When photographing a static scene with a long span in time, it’s useful to make precisely-exposed images that capture the scene as well as possible. This saves some time later, and results in better technical quality (often just very slightly better, but sometimes vastly better). And old slide photographers who projected their original slides (that is, amateurs) were very aware that there was no option for them to adjust exposure later, or cropping either.  However, those of us who photograph dynamic scenes, perhaps with changing lighting as well, and us moving through them constantly would frequently miss our best shots if we took the time to get perfect exposures each time. Yes, as we get better we judge the exposure better by eye, and just work faster, and that has technical benefits to the work that are not to be despised; but the ability to shoot quickly is very often the difference between a brilliant picture and a useless picture in dynamic situations, and using post-processing to make that brilliant but technically somewhat under-exposed picture look excellent is IMHO entirely appropriate.

Making exhibition-grade images often involves a lot of local brightness adjustment–”dodging” and “burning”, deliberate “vignetting” (or correcting corner falloff in your lenses; the opposite of vignetting), gradient filters (and people used split neutral density filters on their lenses when taking film photographs sometimes, especially slides, because of the narrow brightness range they could capture), and so forth. Darkening areas to suppress distracting detail, creating brightness patterns to lead the eye, emphasizing the important features.  Pablo Inirio was the master printer of Magnum Photos for decades, and Magnum has released a few of his annotated workprints for printing important photos.

Raw Processors—Conclusions

Well, and here we finally are.

I’m evaluating these raw processors for my own use in my own workflow. My primary use for raw processors is for processing bulk photos into “semi-custom” quality; vaguely like what a pro lab in the film era would produce as “video-analyzed proofs”, where a human had glanced at each photo for a second or two and made some very quick adjustments. I use this for batches of hundreds of photos from events ranging from science fiction conventions to roller derby bouts. Because most of my work is by available light when there isn’t much light available, noise reduction capabilities are important to me; if you shoot outside in the sun, or in a studio with all the lights you can fit, your needs will certainly differ. I use a different workflow for images that I’m taking the time to push to the “custom print” or higher levels; those go through Adobe Camera Raw and Photoshop CS6, and get a deal more work (usually multiple curves adjustment layers with layer masks, plus some bitmap layers with masks or unusual blending modes). That means I’m not looking at all at any issues with driving a printer in these raw processors, or doing very much with some of the fancier features, especially local adjustments. I am looking a lot at the ability to usefully copy settings from one photo to a group of others.  So, I apologize to any products that are marvelous, but don’t fit my particular needs too well. I’m trying to be clear about the limits of my interests here, in hopes of not damaging anybody.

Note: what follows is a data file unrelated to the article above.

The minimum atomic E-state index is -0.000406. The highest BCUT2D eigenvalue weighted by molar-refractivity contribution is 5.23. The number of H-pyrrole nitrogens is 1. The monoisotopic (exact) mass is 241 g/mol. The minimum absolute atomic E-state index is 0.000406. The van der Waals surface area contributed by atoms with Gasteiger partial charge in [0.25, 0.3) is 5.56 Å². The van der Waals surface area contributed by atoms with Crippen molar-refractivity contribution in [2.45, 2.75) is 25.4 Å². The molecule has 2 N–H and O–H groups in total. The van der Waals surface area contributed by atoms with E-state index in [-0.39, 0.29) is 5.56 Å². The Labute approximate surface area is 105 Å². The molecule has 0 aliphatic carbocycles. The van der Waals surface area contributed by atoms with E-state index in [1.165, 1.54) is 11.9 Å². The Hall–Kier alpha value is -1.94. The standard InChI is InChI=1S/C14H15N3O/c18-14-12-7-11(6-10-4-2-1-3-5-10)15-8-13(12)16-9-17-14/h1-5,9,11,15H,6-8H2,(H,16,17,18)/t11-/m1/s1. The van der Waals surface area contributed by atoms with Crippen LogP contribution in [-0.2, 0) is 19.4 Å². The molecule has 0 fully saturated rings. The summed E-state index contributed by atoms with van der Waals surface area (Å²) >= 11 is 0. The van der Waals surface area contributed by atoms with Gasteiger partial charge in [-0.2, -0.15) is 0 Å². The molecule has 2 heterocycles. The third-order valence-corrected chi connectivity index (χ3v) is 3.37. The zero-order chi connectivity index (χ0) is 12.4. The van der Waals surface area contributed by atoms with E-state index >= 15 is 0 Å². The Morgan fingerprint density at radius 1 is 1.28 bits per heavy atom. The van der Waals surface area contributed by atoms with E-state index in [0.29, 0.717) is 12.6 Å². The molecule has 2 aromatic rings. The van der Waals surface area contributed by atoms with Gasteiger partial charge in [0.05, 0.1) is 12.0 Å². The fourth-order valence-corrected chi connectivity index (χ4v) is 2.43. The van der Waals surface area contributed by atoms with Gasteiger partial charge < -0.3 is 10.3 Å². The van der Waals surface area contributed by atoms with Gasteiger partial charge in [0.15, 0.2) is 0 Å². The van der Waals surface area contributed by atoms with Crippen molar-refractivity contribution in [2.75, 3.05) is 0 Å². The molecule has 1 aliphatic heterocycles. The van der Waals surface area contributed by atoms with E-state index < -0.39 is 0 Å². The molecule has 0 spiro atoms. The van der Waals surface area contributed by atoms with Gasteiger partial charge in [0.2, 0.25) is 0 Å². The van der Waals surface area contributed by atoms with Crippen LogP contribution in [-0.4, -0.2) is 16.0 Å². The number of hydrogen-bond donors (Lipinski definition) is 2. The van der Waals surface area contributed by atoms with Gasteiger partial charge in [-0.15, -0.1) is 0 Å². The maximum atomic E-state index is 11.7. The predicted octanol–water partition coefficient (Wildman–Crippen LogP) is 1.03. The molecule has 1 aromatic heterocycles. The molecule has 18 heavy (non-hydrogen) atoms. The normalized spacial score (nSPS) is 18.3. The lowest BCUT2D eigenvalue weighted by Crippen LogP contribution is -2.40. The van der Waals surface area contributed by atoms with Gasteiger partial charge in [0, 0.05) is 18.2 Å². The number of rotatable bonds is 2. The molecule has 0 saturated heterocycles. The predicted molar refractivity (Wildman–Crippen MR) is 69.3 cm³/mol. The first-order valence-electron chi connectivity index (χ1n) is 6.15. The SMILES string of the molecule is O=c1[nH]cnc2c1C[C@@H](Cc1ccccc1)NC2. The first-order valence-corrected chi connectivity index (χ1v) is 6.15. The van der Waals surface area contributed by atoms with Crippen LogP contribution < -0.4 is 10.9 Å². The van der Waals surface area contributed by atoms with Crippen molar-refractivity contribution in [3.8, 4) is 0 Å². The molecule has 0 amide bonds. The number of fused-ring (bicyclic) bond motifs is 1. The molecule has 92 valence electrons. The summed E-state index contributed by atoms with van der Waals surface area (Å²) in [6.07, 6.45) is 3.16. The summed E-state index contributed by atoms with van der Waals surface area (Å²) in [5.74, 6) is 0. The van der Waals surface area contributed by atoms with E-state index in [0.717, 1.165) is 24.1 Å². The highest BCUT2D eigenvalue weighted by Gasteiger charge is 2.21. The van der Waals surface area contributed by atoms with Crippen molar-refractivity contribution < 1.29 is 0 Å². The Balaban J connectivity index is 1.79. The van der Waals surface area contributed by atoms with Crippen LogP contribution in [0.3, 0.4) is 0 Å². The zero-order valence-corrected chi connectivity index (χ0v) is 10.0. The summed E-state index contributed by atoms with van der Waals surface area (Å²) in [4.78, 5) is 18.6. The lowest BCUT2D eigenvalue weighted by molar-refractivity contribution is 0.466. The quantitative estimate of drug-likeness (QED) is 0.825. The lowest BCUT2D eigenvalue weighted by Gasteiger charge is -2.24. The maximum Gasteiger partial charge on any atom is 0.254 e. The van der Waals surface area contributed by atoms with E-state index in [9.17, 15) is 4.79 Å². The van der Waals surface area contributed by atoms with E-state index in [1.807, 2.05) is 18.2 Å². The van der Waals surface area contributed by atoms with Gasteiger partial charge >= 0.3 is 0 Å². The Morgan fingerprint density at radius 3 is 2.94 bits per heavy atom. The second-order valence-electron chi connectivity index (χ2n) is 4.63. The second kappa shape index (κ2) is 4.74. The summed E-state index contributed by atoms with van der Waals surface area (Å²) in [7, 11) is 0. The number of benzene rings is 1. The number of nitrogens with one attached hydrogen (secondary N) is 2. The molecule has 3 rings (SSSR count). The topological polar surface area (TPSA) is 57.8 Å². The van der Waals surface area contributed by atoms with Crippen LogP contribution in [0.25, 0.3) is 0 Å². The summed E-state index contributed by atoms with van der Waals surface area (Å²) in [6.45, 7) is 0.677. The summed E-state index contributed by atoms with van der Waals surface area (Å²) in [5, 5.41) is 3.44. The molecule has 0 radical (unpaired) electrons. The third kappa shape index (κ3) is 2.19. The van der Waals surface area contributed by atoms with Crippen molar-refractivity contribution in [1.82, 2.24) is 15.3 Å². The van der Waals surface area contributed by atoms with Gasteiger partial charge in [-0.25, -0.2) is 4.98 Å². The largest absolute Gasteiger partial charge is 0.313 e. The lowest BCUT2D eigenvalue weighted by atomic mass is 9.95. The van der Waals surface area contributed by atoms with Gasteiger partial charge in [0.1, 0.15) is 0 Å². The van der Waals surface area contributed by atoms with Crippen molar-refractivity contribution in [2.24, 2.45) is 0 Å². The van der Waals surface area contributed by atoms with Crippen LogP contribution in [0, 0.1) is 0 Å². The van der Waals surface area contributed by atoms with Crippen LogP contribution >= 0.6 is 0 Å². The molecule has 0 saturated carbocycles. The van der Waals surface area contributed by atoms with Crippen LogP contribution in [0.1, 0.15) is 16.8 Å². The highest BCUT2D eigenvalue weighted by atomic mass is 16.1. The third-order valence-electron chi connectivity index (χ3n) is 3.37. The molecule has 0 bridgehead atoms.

Since I’m learning most of these products for the first time, it’s inevitable that I’m not going to get the best out of each of them. I apologize in advance to anybody who gets poor ratings in some area because I didn’t figure out how to use it!  (Email me, and if I agree I’ll fix my articles).

Finally, I have not tried to come up with objective measures for various characteristics.  These reviews are, in the end, entirely subjective. I try to explain why I feel the way I do in ways that will help people decide if they care what I think, but it’s entirely possible that somebody will have very different views from mine even if their needs are very similar.